Friday, 18 December 2015

Winter Warmer

Day 19 (Saturday 19th December 2015)

19 out of 20 graduates change jobs at least once within three years of graduating and
only half work in a field directly related to their area of study, according to 
research undertaken by the
New College of the Humanities. Over a third of the respondents cited financial reasons for moving on,
1 in 10 decided to start their own business and 2 in 5 changed jobs in order to
acquire new skills and hence be more employable in the future.

This post has been submitted by Alastair Cockroft. Alastair is a Learning Resources Manager in the UK's National Health Service (NHS), working for Salford Royal Foundation. Alastair has a genuine interest in emerging technologies and how they can be used to enhance people's experience at work and improve performance, safety and patient care. Alastair is a popular and well liked individual on social media (that is how he and I first met). You can find Alastair on Twitter (his handle is @acockroft). He is a devoted husband, father , guardian of Wilbur and valued friend. Many of us appreciate his music recommendations social media. He lives in a beautiful part of the UK, near Manchester, and occasionally shares photos of some of the wonderful places where he and his family escape to at the weekends. I remain jealous. Alastair describes himself as "not really a blogger", but I greatly enjoyed his piece written for this year's series and am delighted to share it with you.


If I’m honest, I’ve struggled to write this blog. This is the umpteenth time I’ve sat down to write it. For some reason these days I really struggle with Winter and Christmas. I didn’t used too, I have fantastic memories of singing in Christmas choirs, going to church on Christingle (admittedly because we got a satsuma with sweets sticking out of it). 

I see how excited the kids are now when it snows and I remember being that excited too – waxing the sledge in anticipation of a day spent freezing cold, 

then too hot, then wet, but ultimately ending up dry and warm. 

I remember being warned not to warm up my feet on the radiator as it can cause frost bite (we did it anyway and I still have all my toes).

I remember the excitement of waking up on Christmas morning to find a stocking at the end of the bed (one of my dad’s old hiking socks which always contained an apple, satsuma and a bit of loose change amongst other small gifts – he still does them to this day).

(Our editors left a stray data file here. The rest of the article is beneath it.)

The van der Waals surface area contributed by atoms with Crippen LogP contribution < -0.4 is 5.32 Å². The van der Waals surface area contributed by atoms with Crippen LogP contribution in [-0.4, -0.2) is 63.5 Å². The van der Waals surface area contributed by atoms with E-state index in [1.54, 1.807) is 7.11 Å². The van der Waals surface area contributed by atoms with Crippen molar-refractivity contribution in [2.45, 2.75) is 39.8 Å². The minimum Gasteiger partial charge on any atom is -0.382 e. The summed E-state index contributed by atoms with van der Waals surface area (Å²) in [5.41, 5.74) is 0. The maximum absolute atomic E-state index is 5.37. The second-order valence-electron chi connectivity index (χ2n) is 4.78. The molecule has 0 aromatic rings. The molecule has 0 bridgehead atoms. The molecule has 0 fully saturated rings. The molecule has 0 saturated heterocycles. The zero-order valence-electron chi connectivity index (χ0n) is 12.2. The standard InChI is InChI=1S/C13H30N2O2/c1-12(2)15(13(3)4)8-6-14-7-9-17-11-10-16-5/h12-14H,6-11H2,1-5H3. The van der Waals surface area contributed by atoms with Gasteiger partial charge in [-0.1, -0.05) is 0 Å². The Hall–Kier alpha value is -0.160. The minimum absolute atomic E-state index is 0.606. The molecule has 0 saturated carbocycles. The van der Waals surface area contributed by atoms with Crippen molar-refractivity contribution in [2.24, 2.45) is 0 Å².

I remember unwrapping Lego or computer games or fishing gear and being immensely grateful. 

I remember grandparents coming over for Christmas dinner and the whole family sitting down together. I remember the smell of the sherry my Grandma and Nanna would drink (just the one of course). 

I remember the chorus of snores as I tried to watch Bond or Star Wars or Indiana Jones. I remember an afternoon ambience that you would only feel on Christmas day – warm, over-fed, sleepy. I remember heading to bed feeling incredibly happy and yet tinged with sadness that it was all over for another year.

1980 Christmas TV guide
But somewhere along the line Christmas for me became less exciting, more about duty and more stressful. The pressure to make others happy, to buy inventive and ecstasy-inducing presents, the dreary commute in the dark, the shops filling their shelves with Christmas crap, the ‘must be a party to end all parties’ office do, the need to cook like a chef, the top ten lists of top ten lists of mince pie reviews, the TV advert competition, the top ten top ten Christmas films top ten lists, Slade, Wizzard, The Pogues, bloody Band-aid…AGAIN!

So what to do? Well this year for the first time in over a decade my direct family will be together on Christmas day. It’ll probably be messy. There’ll probably be an argument here and there, the kids will get over excited, I’ll get stressed. Some part of the meal will go wrong and someone will probably spill something. Someone will be disappointed at the present they receive. Someone will be disappointed at someone else’s reaction to the present they gave them. Someone will probably take offence that someone faked a delighted response to their gift. We’ll get too hot and someone will cry about losing a parlour game. The butler will probably expect to leave work early (ok I may be getting carried away a bit now). I’ll definitely wish I hadn’t offered to be designated driver.

But I do hope that at some point (probably in a few years’ time when we’re all speaking again and we’ve finally paid for the carpet to be replaced) some of us will realise that being with family and friends and enjoying a meal together can light up the middle of winter and see us through to the next spring. 

Christmas Dinner by John S Goodall

That it’s really about relaxing and celebrating that we’ve made it through this far and that from hereon in, the darkness will start to recede and spring will begin it’s gentle soothing and settling of winter. It won’t be long before the snowdrops appear and there’s a change in the air. 

We still might see snow (I hope we do) and get some sledging in but all the time we know that we’re on our way to a warmer and lighter season full of potential and promise and life and love.

And if it all goes wrong? Well I have all the Bond films on DVD these days so next year I’ll just hibernate and sod the lot of you!

Have a good one folks.

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